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Research Highlights

Research Highlights /

Research Highlights

‘Electronic Skin' to Monitor Vital Signs

Sep 29, 2020

Doctor Kim Dae Hyung Develops a Health Surveillance Tattoo

We’re living in the era of ‘smart phones’ and thriving in the convenience that the handy gadgets bring us. Now, we receive groundbreaking news that the era of ‘smart skin’ could be just around the corner. When the technology of ‘electronic skin’ reaches its full potential, a hypothetical scenario like below could become reality.

"We sense a change in your heart rate. Also, your body temperature is too high. We suggest that you visit the hospital immediately." Out of the blue, Ms. Kim received a call from the hospital recommending she get examined immediately due to warning signs that there was something wrong with her health. She went through the examination and was diagnosed with arrhythmia (irregular pulse). Arrhythmia, if severe, can lead to cardiac arrest. It's a serious disease but most people don't realize they have it before it's too late. Fortunately, Ms. Kim was able to find out about her disease at an early stage thanks to the"electronic skin" attached to her chest. The"electronic skin" sensed her body's various signals and sent them to the hospital without delay.

Ultrathin Electronic Skin -- a Temporary Tattoo that Monitors Vital Signals

An international team of researchers in the University of Illinois developed an electronic skin that can be securely attached to the skin after smearing a little water on it. Professor Kim Dae Hyung of SNU’s Department of Chemical and Biological Engineering is one of the engineers in the research team.

Professor Kim and his team’s research was published in the famous international weekly journal, Science (2011 August 12, volume 333). When combined with the technology for storing physiological data and the technology for transmitting data across long distances, the electronic skin can be utilized to improve the wireless medical telemetry system (WMTS). This is the reason why the fruit of Kim and his team’s research is in the spotlight. This research began in August 2009 while he was studying at the University of Illinois College of Engineering. The research was completed in April this year.

The electronic skin is as thin as 37 micrometers and no thicker than a human hair. It is 2 centimeters in width and 1 centimeter in height. In the center of the skin there is a circuit that senses signals and sends data. The top and the bottom of the skin are surrounded by macro-molecule substances like a sandwich. Once the electronic skin is attached to the skin like a tattoo, it measures heart rate, muscle contractions, body temperature and brain activity. It doesn't come off easily when attached to body parts that move a lot. Also, it can remain stuck to the skin up to 24 hours.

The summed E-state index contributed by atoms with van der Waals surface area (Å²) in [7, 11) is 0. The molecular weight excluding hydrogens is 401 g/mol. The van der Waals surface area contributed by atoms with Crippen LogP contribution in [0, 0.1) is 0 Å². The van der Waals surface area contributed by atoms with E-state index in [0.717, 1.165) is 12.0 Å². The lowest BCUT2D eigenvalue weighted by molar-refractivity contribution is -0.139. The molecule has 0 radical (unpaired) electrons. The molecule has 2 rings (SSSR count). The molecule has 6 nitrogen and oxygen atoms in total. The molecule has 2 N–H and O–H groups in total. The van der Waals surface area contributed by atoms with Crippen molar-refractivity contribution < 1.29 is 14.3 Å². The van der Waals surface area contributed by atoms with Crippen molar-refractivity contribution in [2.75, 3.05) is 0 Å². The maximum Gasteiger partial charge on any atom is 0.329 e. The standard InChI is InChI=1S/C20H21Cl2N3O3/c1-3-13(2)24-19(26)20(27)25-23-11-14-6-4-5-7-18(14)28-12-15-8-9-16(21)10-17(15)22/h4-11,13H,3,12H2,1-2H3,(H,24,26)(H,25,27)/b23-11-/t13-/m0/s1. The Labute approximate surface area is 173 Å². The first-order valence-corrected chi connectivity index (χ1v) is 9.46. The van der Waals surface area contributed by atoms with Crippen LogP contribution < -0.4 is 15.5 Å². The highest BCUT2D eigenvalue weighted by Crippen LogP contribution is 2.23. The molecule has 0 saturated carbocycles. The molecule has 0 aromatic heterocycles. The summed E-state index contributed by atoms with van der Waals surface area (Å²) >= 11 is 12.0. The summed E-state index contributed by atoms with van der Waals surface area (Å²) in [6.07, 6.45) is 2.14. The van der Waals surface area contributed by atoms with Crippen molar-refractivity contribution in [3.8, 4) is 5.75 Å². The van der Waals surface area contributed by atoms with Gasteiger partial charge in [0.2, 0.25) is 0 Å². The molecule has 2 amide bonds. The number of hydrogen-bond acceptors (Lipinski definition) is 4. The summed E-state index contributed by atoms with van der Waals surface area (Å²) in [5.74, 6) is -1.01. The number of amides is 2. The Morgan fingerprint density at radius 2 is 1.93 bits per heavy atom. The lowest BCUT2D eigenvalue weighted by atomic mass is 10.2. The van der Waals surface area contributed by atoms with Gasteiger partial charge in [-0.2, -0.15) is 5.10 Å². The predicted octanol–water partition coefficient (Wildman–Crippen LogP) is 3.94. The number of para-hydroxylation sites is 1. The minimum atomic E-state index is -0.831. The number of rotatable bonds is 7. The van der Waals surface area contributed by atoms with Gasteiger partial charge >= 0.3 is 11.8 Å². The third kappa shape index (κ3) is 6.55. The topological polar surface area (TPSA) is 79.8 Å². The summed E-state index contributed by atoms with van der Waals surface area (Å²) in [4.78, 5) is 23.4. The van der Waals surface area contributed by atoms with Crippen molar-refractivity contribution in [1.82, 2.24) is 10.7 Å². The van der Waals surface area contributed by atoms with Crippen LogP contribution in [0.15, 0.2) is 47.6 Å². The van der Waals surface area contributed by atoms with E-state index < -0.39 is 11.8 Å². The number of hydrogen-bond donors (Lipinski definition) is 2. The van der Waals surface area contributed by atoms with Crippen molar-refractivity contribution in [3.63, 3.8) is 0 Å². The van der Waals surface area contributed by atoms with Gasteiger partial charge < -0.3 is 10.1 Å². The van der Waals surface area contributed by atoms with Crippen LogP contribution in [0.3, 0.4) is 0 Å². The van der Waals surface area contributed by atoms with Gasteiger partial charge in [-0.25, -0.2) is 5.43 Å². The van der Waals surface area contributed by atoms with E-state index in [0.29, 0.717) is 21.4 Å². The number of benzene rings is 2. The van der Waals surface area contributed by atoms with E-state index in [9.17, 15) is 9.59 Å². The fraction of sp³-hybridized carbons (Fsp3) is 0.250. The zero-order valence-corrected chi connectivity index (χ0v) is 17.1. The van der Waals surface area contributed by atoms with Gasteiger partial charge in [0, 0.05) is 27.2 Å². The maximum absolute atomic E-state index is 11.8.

The electronic skin is special because it is so flexible and thin that it can move with the skin. This allows the user to attach the electronic skin to bending parts of the body. One might think that the circuit in the middle would break when the electronic skin bends, but this is not so. The macro-molecule substance covering the circuit absorbs the impact from the contraction and relaxation of the skin, therefore protecting the circuit. Professor Kim says,"The more the device adheres to the skin, the more accurate the device can measure vital signs.” The Necessity of Long Distance Data Transmission Technology

The electronic skin’s circuit consists of a light emitting diode (LED) and sensors that measure heart rate, body temperature, muscle contractions and brain activity. When the device senses a specific sign, it turns on the LED to alert the user to the problem. Professor Kim says, “The device can be attached not only to the chest but also to the arm, forehead and leg. It doesn’t come off for 24 hours and keeps measuring signals throughout that time. The data can be sent wireless and can be reviewed on a real-time basis.”

Other than sensing physiological signals, the electronic skin can be used as medical equipment for the disabled. It also has gaming uses. When the device is attached to a person’s throat, it can differentiate the movement of the larynx when the person is saying simple words like “up, down, left, and right”. The device feeds the signals to a computer, which recognizes the words. This function will be helpful when making automatic wheelchairs and recreational games that can be played by just using one’s voice.

The problem is that currently the maximum distance of transmitting the physiological data is just a few centimeters. This limitation makes it impossible for the electronic skin to be applied to wireless medical telemetry technology. The electronic skin also needs a function that can store the measured data. Kim says, “I wanted to develop the electronic skin in the hopes of helping aged people or those who are suffering from brain disorders or arrhythmia. These kinds of people need continuous monitoring and I thought that the electronic skin was what could help them. I plan to continue the research in order to develop the other related technologies that are needed to utilize the electronic skin for this purpose.”

Written by JANG Hyo Jeong, SNU English Editor,
Reviewed by Eli Park Sorensen, SNU Professor of Liberal Studies
Proofread by Brett Johnson, SNU English Editor,